Anonymous said...

I agree that white women must confront racism, but the African American civil rights movement must confront its sexism as well. You neglect this is your summary. I was present in the 1970s and recall the angry statements of African American civil rights leaders who felt the women's movement was trying to co-opt its movement and who claimed that their struggle was nothing like that of women. I also recall the difficulty African American women had supporting Anita Hill because the African American civil rights movement demands a united front, even when it means supporting a sexist jerk like Clarence Thomas (or O.J. Simpson for that matter). I am willing to be chided about the lack of inclusion of feminism in the 70's but I will not ignore the misogyny of African American civil rights leaders. Barack Obama must be considered in the context of THAT history and I do not see him breaking away from it in any respect. I saw a posting a few months ago of the diversity of the various candidate's staffs. Obama's diversity consists of adding a large percentage of African Americans to his staff. Hillary Clinton's consists of nearly 50% spread across all groups, including Hispanic and African American and Asian American. No one else was diverse. That is one of the reasons I will be voting for her instead of for Barack Obama.

Tenured Radical said...

Thanks for the quick response: but I think my point 4 does indeed point to what you are addressing, although you expand on the idea in significant and important ways and I did not specifically use the word sexism (although I think it is implied.) Black politics and feminist politics should register the seventies as a moment of discursive and practical failure in many respects.

I think where you and I might disagree is that the two struggles were, in fact, as similar as feminists wanted them to be. And I think parallelism is a recurring political issue. Witness the mainstream gay rights movement trying to reassure trans people that the two struggles are parallel and interdependent, and that trans people should support them, even though mainstream gays and lesbians have repeatedly been willing to trade in trans rights to get GLB legislation passed. My point is that what we may be looking at is not a problem of representativeness, but a problem with how modern liberal politics are conceived in the first place.


GayProf said...

It has been disheartening to me that many academics have taken-up the (tired) notion that progress for one group means that another group must necessarily be losing out. The media loves the notion that identity-based groups are at war with each other. After all this time, it is sad that we still fall for it.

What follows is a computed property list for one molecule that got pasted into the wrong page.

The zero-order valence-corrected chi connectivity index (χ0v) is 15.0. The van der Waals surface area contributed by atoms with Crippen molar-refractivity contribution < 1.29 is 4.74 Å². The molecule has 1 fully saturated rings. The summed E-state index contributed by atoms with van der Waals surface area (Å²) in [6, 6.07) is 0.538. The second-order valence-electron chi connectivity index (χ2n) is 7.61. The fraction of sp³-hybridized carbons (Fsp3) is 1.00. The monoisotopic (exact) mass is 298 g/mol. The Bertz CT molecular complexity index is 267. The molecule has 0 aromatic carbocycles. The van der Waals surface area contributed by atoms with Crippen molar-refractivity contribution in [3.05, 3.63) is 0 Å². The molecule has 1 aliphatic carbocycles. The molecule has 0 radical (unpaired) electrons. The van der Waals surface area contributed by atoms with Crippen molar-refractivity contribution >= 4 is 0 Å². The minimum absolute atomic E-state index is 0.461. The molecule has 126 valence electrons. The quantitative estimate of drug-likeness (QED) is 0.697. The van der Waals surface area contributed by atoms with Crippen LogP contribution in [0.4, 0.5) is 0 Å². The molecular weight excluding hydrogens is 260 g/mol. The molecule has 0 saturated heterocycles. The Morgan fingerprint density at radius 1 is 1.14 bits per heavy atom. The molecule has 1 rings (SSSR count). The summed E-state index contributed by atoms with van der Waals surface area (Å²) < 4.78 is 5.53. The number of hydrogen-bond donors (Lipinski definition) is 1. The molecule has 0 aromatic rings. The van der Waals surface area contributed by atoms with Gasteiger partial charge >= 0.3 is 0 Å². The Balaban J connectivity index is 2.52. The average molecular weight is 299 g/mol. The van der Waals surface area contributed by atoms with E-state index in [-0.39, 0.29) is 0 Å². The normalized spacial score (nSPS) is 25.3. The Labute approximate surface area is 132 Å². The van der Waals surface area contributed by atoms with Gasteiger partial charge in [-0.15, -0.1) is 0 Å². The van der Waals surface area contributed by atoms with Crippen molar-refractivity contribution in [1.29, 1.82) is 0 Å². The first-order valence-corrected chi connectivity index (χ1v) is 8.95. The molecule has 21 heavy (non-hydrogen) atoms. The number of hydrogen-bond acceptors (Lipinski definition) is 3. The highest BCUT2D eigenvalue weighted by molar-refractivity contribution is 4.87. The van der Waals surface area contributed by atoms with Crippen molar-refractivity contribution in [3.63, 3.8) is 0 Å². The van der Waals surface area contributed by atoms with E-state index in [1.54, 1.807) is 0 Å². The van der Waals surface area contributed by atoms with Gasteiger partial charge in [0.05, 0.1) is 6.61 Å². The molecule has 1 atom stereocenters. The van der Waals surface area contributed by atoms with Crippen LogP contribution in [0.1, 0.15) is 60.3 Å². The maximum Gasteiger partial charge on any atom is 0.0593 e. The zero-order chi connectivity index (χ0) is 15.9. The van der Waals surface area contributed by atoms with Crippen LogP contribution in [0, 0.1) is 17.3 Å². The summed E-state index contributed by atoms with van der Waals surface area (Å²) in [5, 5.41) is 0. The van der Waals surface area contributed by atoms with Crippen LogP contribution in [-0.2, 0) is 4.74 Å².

Lesboprof said...

I greatly appreciate your reflections and agree with all of them. I was so troubled by Gloria Steinem's piece, and the role she wanted to play in this identity politics melodrama, that I needed a little better historical analysis, and you have provided it. I can only hope she reads it.

I am sick of the similarity arguments across the table. While I think they are employed to get some empathy from people working for other identity causes, they always backfire because experiences of different groups are necessarily different, and because they devalue the specificity of experiences and the intersection of differences.

And I love Shirley Chisolm.

So you rock on all counts.

Sisyphus said...

The problem is that Americans don't know the difference between embodying identity politics and believing a platform of progressive identity politics, something that the republicans have now figured out how to flank (I was terrified there for a while that Condi Rice would be in the running).

What this means is that no matter who wins, if the choice is down to between these two candidates (sigh) Americans are going to think that the installation of a national figurehead means that either one or the other of these "problems" is "solved," and it's going to be hell teaching about systemic, entrenched gender or racial discrimination, much less how they intersect.

And I'd rather have Edwards on either ticket to put some leftward pressure on them than have them reinforce each others' worst tendencies.

Anonymous said...

Radical, you are slowly but very surely and very ably chipping away at my native tendency not to think about American history, ever. One of the reasons that I have trouble coping with this election is that I am not grounded, at all, in my own country's history -- thank you for the corrective.

Anonymous said...

One of the things I've found most troubling about media coverage of the race as it's been so far is the assumption that the "women's voting bloc" and the "black voting bloc" will automatically line up behind their respective candidates. Your post seems to suggest similarly-- you say

"Can the reduced number of "black" voters who have not been disenfranchised by modern forms of voter purge be counted upon to turn out and vote for a Democratic candidate who is a white woman? Will Obama be perceived as "black" by voters who still view American blackness through a history of enslavement that Obama cannot claim?"

a passage which seems to me to assume that should the situation fall the opposite way, the black voters will indeed turn out for Obama. Do you find that Obama and Clinton's politics are so similar that identities become the deciding characteristic? What social factors do you suppose are behind this widespread assumption in the media?
-A Zenith senior

Anonymous said...

I should add that this assumption does not take into account the intersection you point out-- black women-- and in doing so discounts/silences them. I would ask you the same questions as above about this particular effect
-The same Zenith senior

Tenured Radical said...

Dear Zenith senior,

You misunderstood my position here -- but you misunderstood me because I wasn't clear enough, so I re-edited it. Thanks. The anxiety is not mine but that of the Democratic party structure which -- if you point out assumes a demographic loyalty that should have been significantly undermined by the defection of working class whites in 1980 and after to the party that does not represent their interests at all.

Anonymous said...